Roasted Orange Pepper Pesto Pasta

Is there anything more fulfilling than a simple mid-week pasta dish?

This recipe was suggested by Oddbox in their weekly newsletter and is adapted from the original recipe from Table for Two. I adapted the recipe to include almonds which I already had in stock and made additional portions for leftovers (the below quantities will serve 4). I also lazily toasted the nuts in the oven with the peppers as opposed to frying separately in a pan because hey, it’s OK to take short-cuts.

INGREDIENTS

  • 3 x peppers deseeded & chopped into large chunks (red, yellow or orange will work best)
  • 2 x tbsps Pine Nuts
  • 2 x tsps flaked almonds
  • 2 x handfuls of fresh basil
  • 2 x garlic cloves peeled
  • 2 x handful of parmesan
  • Olive oil
  • 200g pasta

METHOD

Preheat oven to 180c

Place peppers, garlic & nuts into roasting tray, drizzle with olive oil and roast for 20-25 mins.

Once cooked, place cooked ingredients into a bowl and add the basil, a handful of parmesan and a generoug glug of olive oil then blend with a hand blender.

Cook pasta according to instructions then drain, saving a couple of tbsps of the cooking water.

Mix in the pesto with the pasta and reserved water and heat for a couple of minutes before serving with the remaining parmesan.

Such a simple recipe, the pesto can be kept in the fridge to be served as leftovers or as a paste with something completely different, I think it would be delicious on a bruschetta topped with tomatoes. You can also freeze any leftover pesto in ice cube trays, which is what I have done to save a few portions for my son who is pasta obsessed.

Celeriac & Potato Gratin (3 Ways)

I’ve received quite a bit of celeriac in my veg. box delivery from Oddbox recently. My go to recipes with celeriac are normally soup & mash but I do like to vary my meals as often as possible and this week my partner suggested a gratin. As I already had potatoes and onions in the cupboard, it seemed like the perfect accompaniment to serve with Pork for a Sunday Dinner. There’s loads of recipes for celeriac gratin on-line, but here is my attempt. Feel free to adjust the quantities of celeriac & potato if you have different amounts to use up.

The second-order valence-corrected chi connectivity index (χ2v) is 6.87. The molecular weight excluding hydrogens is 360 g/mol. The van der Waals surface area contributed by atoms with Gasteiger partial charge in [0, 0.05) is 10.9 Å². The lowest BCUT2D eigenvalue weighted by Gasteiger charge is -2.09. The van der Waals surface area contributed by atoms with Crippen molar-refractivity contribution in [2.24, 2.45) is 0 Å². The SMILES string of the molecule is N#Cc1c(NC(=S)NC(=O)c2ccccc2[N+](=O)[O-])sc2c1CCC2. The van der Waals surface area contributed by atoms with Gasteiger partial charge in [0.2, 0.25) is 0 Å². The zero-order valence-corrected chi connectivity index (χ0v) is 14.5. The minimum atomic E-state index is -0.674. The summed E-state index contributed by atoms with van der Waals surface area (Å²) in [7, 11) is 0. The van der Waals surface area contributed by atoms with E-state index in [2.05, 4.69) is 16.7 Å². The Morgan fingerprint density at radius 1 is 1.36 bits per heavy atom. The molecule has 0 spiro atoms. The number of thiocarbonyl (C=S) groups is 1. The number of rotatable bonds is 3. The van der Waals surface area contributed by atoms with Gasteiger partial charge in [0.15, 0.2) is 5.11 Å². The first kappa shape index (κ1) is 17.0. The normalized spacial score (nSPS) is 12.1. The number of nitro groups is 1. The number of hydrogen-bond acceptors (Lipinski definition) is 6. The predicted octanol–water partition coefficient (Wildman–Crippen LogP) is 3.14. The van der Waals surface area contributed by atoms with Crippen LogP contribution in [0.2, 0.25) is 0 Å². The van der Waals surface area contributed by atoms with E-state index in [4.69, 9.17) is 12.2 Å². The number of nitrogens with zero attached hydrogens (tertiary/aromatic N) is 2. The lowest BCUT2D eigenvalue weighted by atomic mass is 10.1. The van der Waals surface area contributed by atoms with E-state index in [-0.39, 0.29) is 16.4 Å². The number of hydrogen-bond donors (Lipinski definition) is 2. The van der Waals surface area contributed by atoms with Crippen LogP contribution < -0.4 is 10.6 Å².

INGREDIENTS

  • Half a celeriac (approx 500g.) chopped in similar size pieces to the potato. (I peel with a knife post boiling as find it easier)
  • 600g potatoes halved or quartered depending on size. (I didn’t bother peeling but this is completely up to you)
  • 2 x small onions, finely sliced
  • 150ml cream
  • 150ml milk
  • Knob of butter
  • 2 x cloves of garlic
  • 1 x sprig of rosemary

METHOD

Parboil the celeriac & potato for 10 mins (I start with cold water & start the 10 mins when the water starts to boil)

Melt knob of butter in pan and slowly cook the onions over very low heat for 10 mins, or until they start to brown.

Add cream, garlic, rosemary and enough milk to cover the onions, bring to a simmer and then simmer very gently for 10 minutes. After the 10 minutes is up, remove the garlic cloves & rosemary sprig.

Slice the potatoes & celeriac thinly (I use a mandolin) & roughly layer in an ovenproof bowl pouring over some of the cream & onion mixture after each layer.

Top the final layer with any remaining onion mixture, and bake in the oven at 180c for approx 1 hour or until golden brown.

This dish is such a rich, hearty and alternative side to a Sunday roast and it makes for incredible leftovers. I think gratin is one of those dishes that almost tastes better second time around. On this occasion, I completely mixed up the leftovers and served with fried pancetta and fried egg for a incredibly tasty and wholesome mid-week dinner.

My 20 month old son also enjoyed a portion of the gratin, he’s had celeriac a few times and I think originally found the taste maybe a bit too strong, but this time coupled with the cream, he ate every single last bite. Remember that celeriac is an allergen to if your child hasn’t tried it before, start with small quantities. My tactic with my son is to continue to expose him to as many tastes as possible and offer again and again even if he has refused the item on one occasion. It can be hit or miss but he’s generally a pretty good eater and the things he does enjoy often amazes me.